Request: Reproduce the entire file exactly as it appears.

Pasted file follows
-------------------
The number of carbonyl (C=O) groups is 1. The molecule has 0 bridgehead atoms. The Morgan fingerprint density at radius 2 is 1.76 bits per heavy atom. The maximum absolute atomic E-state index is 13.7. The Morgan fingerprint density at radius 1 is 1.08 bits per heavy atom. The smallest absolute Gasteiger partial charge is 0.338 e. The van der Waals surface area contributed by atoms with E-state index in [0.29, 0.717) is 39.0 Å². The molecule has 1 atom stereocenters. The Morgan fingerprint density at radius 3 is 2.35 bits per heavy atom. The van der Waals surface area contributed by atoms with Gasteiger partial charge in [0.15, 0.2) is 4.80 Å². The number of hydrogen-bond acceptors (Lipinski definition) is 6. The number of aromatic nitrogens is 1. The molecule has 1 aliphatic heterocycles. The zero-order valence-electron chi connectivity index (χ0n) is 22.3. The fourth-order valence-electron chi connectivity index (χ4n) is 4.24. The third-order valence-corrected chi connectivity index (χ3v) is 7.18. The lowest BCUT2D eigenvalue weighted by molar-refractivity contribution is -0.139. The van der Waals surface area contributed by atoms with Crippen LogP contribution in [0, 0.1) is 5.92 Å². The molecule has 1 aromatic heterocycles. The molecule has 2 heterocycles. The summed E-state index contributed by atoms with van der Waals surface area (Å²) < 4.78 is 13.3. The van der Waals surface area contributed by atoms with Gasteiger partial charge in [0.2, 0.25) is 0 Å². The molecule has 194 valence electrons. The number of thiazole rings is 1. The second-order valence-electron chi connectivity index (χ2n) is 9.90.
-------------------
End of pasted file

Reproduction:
The number of carbonyl (C=O) groups is 1. The molecule has 0 bridgehead atoms. The Morgan fingerprint density at radius 2 is 1.76 bits per heavy atom. The maximum absolute atomic E-state index is 13.7. The Morgan fingerprint density at radius 1 is 1.08 bits per heavy atom. The smallest absolute Gasteiger partial charge is 0.338 e. The van der Waals surface area contributed by atoms with E-state index in [0.29, 0.717) is 39.0 Å². The molecule has 1 atom stereocenters. The Morgan fingerprint density at radius 3 is 2.35 bits per heavy atom. The van der Waals surface area contributed by atoms with Gasteiger partial charge in [0.15, 0.2) is 4.80 Å². The number of hydrogen-bond acceptors (Lipinski definition) is 6. The number of aromatic nitrogens is 1. The molecule has 1 aliphatic heterocycles. The zero-order valence-electron chi connectivity index (χ0n) is 22.3. The fourth-order valence-electron chi connectivity index (χ4n) is 4.24. The third-order valence-corrected chi connectivity index (χ3v) is 7.18. The lowest BCUT2D eigenvalue weighted by molar-refractivity contribution is -0.139. The van der Waals surface area contributed by atoms with Crippen LogP contribution in [0, 0.1) is 5.92 Å². The molecule has 1 aromatic heterocycles. The molecule has 2 heterocycles. The summed E-state index contributed by atoms with van der Waals surface area (Å²) < 4.78 is 13.3. The van der Waals surface area contributed by atoms with Gasteiger partial charge in [0.2, 0.25) is 0 Å². The molecule has 194 valence electrons. The number of thiazole rings is 1. The second-order valence-electron chi connectivity index (χ2n) is 9.90.